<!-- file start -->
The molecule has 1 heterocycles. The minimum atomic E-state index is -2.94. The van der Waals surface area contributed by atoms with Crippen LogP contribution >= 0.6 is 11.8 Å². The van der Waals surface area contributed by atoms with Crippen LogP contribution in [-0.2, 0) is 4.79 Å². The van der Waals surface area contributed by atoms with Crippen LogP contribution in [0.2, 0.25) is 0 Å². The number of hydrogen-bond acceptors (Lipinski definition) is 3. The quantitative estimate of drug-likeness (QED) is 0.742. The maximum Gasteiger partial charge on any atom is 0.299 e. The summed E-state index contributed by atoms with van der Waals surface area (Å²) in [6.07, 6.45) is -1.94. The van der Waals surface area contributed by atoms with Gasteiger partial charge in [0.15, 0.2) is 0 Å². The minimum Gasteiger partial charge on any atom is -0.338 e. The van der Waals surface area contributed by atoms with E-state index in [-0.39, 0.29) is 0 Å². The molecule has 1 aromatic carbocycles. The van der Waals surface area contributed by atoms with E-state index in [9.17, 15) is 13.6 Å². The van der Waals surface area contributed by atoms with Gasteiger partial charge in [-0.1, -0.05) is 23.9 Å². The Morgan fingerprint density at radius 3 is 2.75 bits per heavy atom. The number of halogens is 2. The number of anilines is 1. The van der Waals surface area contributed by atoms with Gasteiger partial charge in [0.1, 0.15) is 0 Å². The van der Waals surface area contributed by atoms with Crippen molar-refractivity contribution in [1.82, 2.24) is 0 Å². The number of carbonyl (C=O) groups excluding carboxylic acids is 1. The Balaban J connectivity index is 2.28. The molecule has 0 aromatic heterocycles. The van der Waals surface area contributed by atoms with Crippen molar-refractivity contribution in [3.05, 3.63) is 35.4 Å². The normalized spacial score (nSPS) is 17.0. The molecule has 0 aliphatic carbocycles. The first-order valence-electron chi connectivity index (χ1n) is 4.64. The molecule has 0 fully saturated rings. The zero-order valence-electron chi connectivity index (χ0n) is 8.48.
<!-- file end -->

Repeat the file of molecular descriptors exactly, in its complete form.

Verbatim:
The molecule has 1 heterocycles. The minimum atomic E-state index is -2.94. The van der Waals surface area contributed by atoms with Crippen LogP contribution >= 0.6 is 11.8 Å². The van der Waals surface area contributed by atoms with Crippen LogP contribution in [-0.2, 0) is 4.79 Å². The van der Waals surface area contributed by atoms with Crippen LogP contribution in [0.2, 0.25) is 0 Å². The number of hydrogen-bond acceptors (Lipinski definition) is 3. The quantitative estimate of drug-likeness (QED) is 0.742. The maximum Gasteiger partial charge on any atom is 0.299 e. The summed E-state index contributed by atoms with van der Waals surface area (Å²) in [6.07, 6.45) is -1.94. The van der Waals surface area contributed by atoms with Gasteiger partial charge in [0.15, 0.2) is 0 Å². The minimum Gasteiger partial charge on any atom is -0.338 e. The van der Waals surface area contributed by atoms with E-state index in [-0.39, 0.29) is 0 Å². The molecule has 1 aromatic carbocycles. The van der Waals surface area contributed by atoms with E-state index in [9.17, 15) is 13.6 Å². The van der Waals surface area contributed by atoms with Gasteiger partial charge in [-0.1, -0.05) is 23.9 Å². The Morgan fingerprint density at radius 3 is 2.75 bits per heavy atom. The number of halogens is 2. The number of anilines is 1. The van der Waals surface area contributed by atoms with Gasteiger partial charge in [0.1, 0.15) is 0 Å². The van der Waals surface area contributed by atoms with Crippen molar-refractivity contribution in [1.82, 2.24) is 0 Å². The number of carbonyl (C=O) groups excluding carboxylic acids is 1. The Balaban J connectivity index is 2.28. The molecule has 0 aromatic heterocycles. The van der Waals surface area contributed by atoms with Crippen molar-refractivity contribution in [3.05, 3.63) is 35.4 Å². The normalized spacial score (nSPS) is 17.0. The molecule has 0 aliphatic carbocycles. The first-order valence-electron chi connectivity index (χ1n) is 4.64. The molecule has 0 fully saturated rings. The zero-order valence-electron chi connectivity index (χ0n) is 8.48.